|Date||26 May 1997|
|Time||9:15-11:00 am CDT|
|Location||Three Guys with Rockets launch area|
|Wind||5 - 10 mph
|Estes Gemini DC||B6-4|
|Estes Honest John||D12-3|
|Boyce Aerospace Gemini-Titan (1/160 scale)||A10-3T|
|Estes Big Bertha||C6-3|
|Estes Honest John||D12-3|
It had been raining a lot lately... very unusual for this (or any) time of year, so we didn't have to worry about fire hazards. We did, however, have to worry about possible spashdowns in a marshy area off to the east. We set up our pads and commenced to fly. Bob was going to have first honors, until his Helicat had ignition problems: the continuation of Bob's regular launch theme... nice to know that some things are constant. So I set up my Patriotski with an A8-3 for its first ever flight. This is actually the old Estes 1/10 sport scale Patriot, but it really doesn't look much like the real thing, so I painted and decaled it as a Russian missile of some sort. At any rate, it flew very well. After that, the always fun Quest HL-20 was sent up on a B6-2. It squirreled around and eventually plopped back to the wet ground. That thing glides about as well as a set of keys... While Bob was still working on his launch controller and/or ignitor installation, I fired off my Quest Nike-Smoke on its maiden flight with a B6-4 WG. It flew nicely, but the nose cone got tangled up in the chute and plummeted back to earth. Fortunately, the ground was still soft from all the rains... so the rocket just got a bit muddy.
Bob gave up on his launch system, so he borrowed mine and sent his Estes Phoenix aloft on a D12-3 motor after some initial ignitor problems (Hmmm... I detect a theme here...). The model weathercocked into the wind as usual; unfortunately, that was in the direction of the marsh. Fortunately, it landed on the other side of the 'creek' running thru the marsh and didn't get too wet. Warren made the long trek to pick it up. We were rolling now! My Estes Gemini DC has its first flight on a B6-4 motor. I was worried that the dual chutes would get tangled up, but it came down fine. The next rocket sent aloft was my Estes Thunderhawk on an A3-4T. It had a very nice first-ever flight and landed within fifty feet from the pad. Jim made the long, arduous trek to retrieve it.
Bob set up and fired his Estes Honest John off my pad with a D12-3 motor. Jim almost caught it after the rocket made a flawless flight. But he didn't and was booed lustily (and deservedly, I might add). I next sent my Boyce Aerospace micro scale Gemini-Titan (or Teeny Titan, as it was dubbed) aloft on an A10-3T WG. Bob went for altitude when he launched his Comanche with a "couple of C motors in it." The upper stage got pretty high and took some time to return on its streamer... It appeared that it would land inside of the fence surrounding a cluster of buildings behind us, but it bounced off the roof of one of those buildings, giving it enough of a horizontal boost to clear the fence. (Excuse me while I rest after writing that run-on sentence... thanx.)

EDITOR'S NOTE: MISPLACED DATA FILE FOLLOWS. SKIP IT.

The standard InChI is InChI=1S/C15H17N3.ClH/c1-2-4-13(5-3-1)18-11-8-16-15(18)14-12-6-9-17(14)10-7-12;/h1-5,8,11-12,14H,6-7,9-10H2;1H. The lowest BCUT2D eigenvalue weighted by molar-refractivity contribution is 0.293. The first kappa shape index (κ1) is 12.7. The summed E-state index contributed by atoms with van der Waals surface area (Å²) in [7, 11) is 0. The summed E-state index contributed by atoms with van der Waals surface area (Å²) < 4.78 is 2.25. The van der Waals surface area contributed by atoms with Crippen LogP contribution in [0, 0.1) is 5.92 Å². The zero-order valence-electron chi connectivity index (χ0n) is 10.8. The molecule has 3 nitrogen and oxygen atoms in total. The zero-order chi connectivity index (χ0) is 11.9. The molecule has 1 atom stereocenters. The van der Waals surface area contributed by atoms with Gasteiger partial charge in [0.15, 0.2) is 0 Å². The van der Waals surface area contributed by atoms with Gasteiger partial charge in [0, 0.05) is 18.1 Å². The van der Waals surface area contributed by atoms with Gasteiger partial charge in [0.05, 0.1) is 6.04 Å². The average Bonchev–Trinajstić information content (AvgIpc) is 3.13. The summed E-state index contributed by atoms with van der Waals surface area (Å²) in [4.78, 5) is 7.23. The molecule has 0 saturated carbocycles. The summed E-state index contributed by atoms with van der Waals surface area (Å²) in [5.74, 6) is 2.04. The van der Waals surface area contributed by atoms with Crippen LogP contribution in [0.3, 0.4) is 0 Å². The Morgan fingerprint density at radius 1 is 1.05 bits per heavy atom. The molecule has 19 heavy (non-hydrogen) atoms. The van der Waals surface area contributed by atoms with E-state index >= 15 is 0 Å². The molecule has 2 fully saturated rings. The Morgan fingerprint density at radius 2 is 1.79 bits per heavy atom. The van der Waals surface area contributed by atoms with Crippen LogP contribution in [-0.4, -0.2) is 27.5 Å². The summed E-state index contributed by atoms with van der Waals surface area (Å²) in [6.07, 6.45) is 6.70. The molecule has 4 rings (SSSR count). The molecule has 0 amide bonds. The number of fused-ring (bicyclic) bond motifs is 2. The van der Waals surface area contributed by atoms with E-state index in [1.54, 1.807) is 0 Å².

My Big Bertha made its first flight with a C6-3 motor (I think... somehow in all the excitement, I failed to record that fact... oh well, it's only a hobby...) Bob claimed he fixed his launch system so we tried a drag race between his Helicat and my SDI Spinnaker. Of course, his failed to ignite while mine took off like a rocket... imagine that. Jim made a nice catch... one of the few catches of the day. Bob finally got his Helicat underway, but there's no photographic proof of this, as I really didn't want to waste any more shots of his Helicat sitting on the pad. But, low and behold, it actually ignited and flew very well until ejection... The helicopter ejected OK, but the parachute didn't clear the body tube at first. We were looking forward to a core-sample, but the chute finally fell out and the rocket recovered safely... in spite of my clumsy attempt to catch it.
My Estes Gemini-Titan made its first flight after being painted... it had previously flown unpainted. The C6-5 motor sent it pretty high: the rocket drifted all the way to Lamar Blvd. towards some power lines... fortunately it didn't get caught in the lines (even though it hit them) and landed on the grassy median between the lanes. The crack recovery crew chased it down before the mowers could eat it... That is one lucky rocket! My Quest DC-Y made another nifty flight on a C5-3 motor, but the main body ended up in a tree... so high up that I wrote recovery off. But Doug would not be denied: he worked on it until the tree released its grip. Chalk one up for the good guys!
OK, now my notes are strange: there is mention of another drag race attempt between Bob and me... and I even remember the act of pressing the button. But I can't recall at all which rockets were launched... although I'm pretty sure I won... after all, my ignition system is 14 volts; Bob's is probably only about six. Anyway, Bob then sent his Honest John aloft on another D12-3 for another good flight. Jim fumbled the recovery... it wasn't a good day for the 'catch team.'
We decided to end the day with some fun... Bob had saved up an Estes E15-4 motor just for the occasion. So he loaded it up in his Phoenix and we all waited in anticipation. The motor ignited and then with a FOOSH! decided, "I'M OUTTA HERE!" A rather largish orange fireball erupted out of the top of the rocket as the motor CATOed. I'm really glad the ground was still wet, though... there were burning bits of stuff all over the place. The CATO toasted the interior of the model pretty well. Like its namesake, though, the Phoenix will rise from the ashes to fly again as Bob repaired it the next day. And that, we decided, was a wrap.
epilog: Warren was so taken with it all that he rushed out and bought his first starter set... the hook has been set.